Release Date: August 23rd, 2006 (Film Forum) by Koch/Lorber Films.
The Cast: Xevat Gectan, Erdal Celik, Nurretin Celik, Bulent Buyukasik, Xhiljona Ndoja, Taies Farzan, Oral Uyan, Yusuf Gectan.
Directed by Yilmaz Arslan.
In Kurdhish, German and Turkish with subtitles.
BASIC PREMISE: After witnessing the brutal stabbing of a Turkish man, Azad (Erdal Celik) and Ibo (Gectan), young Kurdish refugees, protect themselves from a Turkish gang who set out to get revenge.
ENTERTAINMENT VALUE: Fratricide portrays the violent conflicts between the Kurds and the Turks with stark realism. Azad, a teenager, receives money from his older brother, Semo (Nurretin Celik), and uses it to visit him there. Upon his arrival, he stays at an orphanage rather than joining Semoís lifestyle as a pimp. He befriends an 11-year-old boy named Ibo and, soon enough, they both work as barbers in the back of a cafť. In a catalytic scene, they witness Semo brutally stabbing a Turkish man in his stomach while the manís dog finishes the killing in a shockingly gruesome manner. From this point on, Azad and Ibo go through a slippery slope of escalating paranoia and violence while they try to escape the manís Turkish brother and his tough gang who set out to even the scoreóeven though Semo gets thrown in jail early on. What makes this film more than just your average revenge film is the natural, convincing performances, by the young actors, particularly by Erdal Celik as Azad. In a powerful scene, Azad begs for forgiveness from the victimís family. He treats Ibo with brotherly love and does everything in his might to protect him from further harm after he gets briefly raped. A romance between him and an older girl at the orphanage seems a bit contrived, though, and could have been fleshed out a little more. Nonetheless, writer/director Yilmaz Arslan does a great job of taking a simple plot full of tension and makes it engrossing through its complex, true-to-life characters.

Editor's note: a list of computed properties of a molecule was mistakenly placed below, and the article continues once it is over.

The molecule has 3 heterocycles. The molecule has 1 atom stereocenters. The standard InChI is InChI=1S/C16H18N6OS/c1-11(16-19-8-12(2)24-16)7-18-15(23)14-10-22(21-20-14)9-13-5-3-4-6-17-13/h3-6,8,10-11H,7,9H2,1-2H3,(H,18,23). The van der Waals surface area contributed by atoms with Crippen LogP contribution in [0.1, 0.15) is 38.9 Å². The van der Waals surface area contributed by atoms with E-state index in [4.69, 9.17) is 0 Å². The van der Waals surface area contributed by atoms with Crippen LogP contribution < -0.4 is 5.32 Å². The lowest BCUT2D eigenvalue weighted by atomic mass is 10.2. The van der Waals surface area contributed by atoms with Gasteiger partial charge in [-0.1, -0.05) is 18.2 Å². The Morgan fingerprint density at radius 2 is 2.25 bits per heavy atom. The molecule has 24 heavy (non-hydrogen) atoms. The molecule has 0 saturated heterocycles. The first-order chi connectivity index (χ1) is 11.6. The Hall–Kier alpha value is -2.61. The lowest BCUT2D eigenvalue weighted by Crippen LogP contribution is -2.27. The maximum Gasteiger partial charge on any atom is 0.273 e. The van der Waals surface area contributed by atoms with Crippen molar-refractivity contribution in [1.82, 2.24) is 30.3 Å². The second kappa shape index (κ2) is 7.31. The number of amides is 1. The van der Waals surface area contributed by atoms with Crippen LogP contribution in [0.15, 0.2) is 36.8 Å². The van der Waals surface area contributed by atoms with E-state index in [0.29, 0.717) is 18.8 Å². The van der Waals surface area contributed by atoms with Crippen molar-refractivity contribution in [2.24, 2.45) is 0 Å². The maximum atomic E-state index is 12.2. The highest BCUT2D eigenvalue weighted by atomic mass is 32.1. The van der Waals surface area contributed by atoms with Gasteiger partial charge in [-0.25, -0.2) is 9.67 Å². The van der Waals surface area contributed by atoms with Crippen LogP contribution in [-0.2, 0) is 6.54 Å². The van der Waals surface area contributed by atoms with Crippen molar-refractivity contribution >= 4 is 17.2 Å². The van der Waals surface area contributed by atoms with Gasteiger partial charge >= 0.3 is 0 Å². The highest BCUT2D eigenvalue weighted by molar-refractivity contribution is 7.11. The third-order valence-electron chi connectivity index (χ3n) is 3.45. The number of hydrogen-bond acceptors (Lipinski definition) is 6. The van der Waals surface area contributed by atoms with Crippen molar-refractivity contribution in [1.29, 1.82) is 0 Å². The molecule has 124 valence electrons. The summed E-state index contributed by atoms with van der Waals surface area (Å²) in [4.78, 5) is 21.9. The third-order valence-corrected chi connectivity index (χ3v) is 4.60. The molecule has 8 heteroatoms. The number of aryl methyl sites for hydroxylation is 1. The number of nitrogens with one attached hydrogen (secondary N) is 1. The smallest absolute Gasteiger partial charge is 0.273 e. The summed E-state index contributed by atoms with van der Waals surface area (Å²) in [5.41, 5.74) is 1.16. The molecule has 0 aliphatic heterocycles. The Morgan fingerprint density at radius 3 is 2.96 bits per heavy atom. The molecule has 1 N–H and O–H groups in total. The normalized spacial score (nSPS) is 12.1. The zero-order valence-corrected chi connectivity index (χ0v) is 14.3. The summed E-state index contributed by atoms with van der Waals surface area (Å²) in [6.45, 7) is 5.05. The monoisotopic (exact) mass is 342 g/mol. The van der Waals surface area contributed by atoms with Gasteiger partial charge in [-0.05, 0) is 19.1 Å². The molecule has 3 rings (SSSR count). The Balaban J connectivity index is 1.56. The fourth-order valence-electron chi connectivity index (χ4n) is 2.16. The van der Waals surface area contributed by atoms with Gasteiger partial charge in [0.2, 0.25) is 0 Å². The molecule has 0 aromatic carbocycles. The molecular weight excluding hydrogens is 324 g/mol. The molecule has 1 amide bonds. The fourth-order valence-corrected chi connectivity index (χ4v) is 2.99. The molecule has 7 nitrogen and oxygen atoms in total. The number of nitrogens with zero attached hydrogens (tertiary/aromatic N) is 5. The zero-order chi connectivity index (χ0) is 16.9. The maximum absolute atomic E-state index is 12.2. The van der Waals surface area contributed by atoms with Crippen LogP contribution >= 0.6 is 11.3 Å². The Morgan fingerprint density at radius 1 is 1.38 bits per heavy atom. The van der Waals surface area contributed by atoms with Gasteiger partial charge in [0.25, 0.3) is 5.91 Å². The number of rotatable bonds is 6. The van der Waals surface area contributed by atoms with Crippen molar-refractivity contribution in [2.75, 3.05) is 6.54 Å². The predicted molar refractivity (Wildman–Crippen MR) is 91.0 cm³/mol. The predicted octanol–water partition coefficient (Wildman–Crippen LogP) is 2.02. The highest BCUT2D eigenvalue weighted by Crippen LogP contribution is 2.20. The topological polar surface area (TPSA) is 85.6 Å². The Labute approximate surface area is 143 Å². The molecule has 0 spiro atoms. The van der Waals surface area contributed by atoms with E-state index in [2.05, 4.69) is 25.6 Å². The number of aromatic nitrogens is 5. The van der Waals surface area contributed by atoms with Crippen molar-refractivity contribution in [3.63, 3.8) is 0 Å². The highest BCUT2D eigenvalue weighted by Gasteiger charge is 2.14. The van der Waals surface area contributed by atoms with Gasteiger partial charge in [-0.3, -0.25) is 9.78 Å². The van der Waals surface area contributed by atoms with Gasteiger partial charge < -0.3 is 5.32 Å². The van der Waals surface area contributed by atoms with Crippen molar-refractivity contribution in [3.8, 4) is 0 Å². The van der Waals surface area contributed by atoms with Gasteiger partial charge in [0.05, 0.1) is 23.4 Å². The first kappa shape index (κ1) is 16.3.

SPIRITUAL VALUE: The conflicts between Azad and the Turkish gang represent a microcosm not just for violent conflicts between Kurds and Turks but between any nationalities who donít get along. Any attempts to avoid violence, such as by begging for forgiveness, seem futile as shown by the inevitable, depressing yet emotionally powerful and haunting ending.
INSULT TO YOUR INTELLIGENCE: A contrived romantic subplot.
NUMBER OF TIMES I CHECKED MY WATCH: 1
IN A NUTSHELL: Engrossing, powerful and haunting.
RECOMMENDED WAY TO WATCH: Movie Theater (1st Run)
The "F" Menu